Like many family historians, I have been taking considerable interest in the constitutional citizenship saga still playing out in Australian federal politics. Are you aware of the original meaning of the word saga?
Most Australians today are either migrants or descended from migrants over one or more generations. Even a considerable proportion of indigenous people in Australia have non-indigenous ancestry as well as indigenous ancestry.
Are you fully aware of your own citizenship status?
Are you fully aware of your ancestry over at least three generations?
It is extraordinary there has never been a proper investigation, in previous decades, into the eligibility of people to stand for election to the Australian Parliament. I have long known I have been ineligible as a consequence of my dual citizenship. Even if I gave up my British citizenship, I would probably still be ineligible to become a federal candidate as a consequence of my eligibility for Irish citizenship.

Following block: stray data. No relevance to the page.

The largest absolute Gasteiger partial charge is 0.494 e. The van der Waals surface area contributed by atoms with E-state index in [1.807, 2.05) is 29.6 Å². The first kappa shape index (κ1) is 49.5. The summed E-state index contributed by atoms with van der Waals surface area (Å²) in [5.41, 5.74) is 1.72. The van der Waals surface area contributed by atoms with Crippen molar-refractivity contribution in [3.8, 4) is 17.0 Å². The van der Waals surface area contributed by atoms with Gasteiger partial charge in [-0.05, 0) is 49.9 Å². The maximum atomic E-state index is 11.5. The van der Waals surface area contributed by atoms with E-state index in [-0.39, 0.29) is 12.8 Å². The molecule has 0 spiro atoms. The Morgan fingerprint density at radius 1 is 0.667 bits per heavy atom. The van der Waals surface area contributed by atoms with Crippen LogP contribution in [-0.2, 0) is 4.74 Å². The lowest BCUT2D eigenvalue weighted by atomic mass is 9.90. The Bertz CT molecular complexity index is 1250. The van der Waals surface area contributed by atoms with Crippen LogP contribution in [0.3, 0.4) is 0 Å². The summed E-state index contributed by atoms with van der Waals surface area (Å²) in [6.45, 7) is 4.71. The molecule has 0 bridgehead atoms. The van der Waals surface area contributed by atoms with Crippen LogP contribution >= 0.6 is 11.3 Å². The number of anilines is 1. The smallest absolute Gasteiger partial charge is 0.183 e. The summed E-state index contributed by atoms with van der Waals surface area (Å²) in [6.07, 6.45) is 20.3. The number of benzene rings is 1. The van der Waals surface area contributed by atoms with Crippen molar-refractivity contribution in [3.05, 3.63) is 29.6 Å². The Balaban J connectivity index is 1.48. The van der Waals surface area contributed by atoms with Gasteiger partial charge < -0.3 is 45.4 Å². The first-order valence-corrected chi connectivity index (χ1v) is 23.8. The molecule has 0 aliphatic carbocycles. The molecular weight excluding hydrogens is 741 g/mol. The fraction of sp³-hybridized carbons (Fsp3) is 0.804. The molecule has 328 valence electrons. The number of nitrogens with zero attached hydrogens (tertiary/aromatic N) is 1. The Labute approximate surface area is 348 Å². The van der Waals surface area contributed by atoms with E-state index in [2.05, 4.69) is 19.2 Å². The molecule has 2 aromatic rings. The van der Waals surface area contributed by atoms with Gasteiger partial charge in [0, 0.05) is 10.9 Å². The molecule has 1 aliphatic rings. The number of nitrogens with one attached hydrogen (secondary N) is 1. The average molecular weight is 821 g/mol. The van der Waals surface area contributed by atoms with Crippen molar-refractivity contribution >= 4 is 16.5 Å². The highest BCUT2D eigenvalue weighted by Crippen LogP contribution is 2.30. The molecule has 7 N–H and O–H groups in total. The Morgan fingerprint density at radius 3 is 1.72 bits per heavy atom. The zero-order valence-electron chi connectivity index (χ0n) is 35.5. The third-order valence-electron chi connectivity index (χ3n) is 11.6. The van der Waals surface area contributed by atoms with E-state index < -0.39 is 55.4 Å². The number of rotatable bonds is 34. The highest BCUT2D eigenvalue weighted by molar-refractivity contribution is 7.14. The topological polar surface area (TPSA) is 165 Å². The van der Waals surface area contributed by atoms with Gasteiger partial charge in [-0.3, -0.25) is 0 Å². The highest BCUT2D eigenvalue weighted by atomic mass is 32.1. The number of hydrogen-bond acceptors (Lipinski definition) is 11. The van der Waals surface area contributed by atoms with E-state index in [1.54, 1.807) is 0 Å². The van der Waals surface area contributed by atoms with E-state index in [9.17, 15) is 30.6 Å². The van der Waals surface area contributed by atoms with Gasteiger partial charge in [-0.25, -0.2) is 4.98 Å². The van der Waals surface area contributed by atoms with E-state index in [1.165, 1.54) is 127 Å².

I have only twice mentioned citizenship on this blog. Both times were in relation to internment in Australia in the Second World War.
The first time was in 2009. The second time was in 2011.
Identity derives from many sources, not just ancestry, of course. This is my family history blog. I have another blog about identity more broadly. I write about citizenship in that in 2009, too:
In the Name of Freedom
Virtual Via Nation
I also wrote about the subject in 2010:
World Class and Social Class
Australian Passports are Precious
And in 2011:
Sense and Censuses
Then in 2015 I wrote another one:
In the Name of Nationality
From my own research into the family backgrounds of several federal parliamentarians, quite a few of them are likely to be dual nationals. As I am ineligible to be a member of the Australian Parliament, so are they.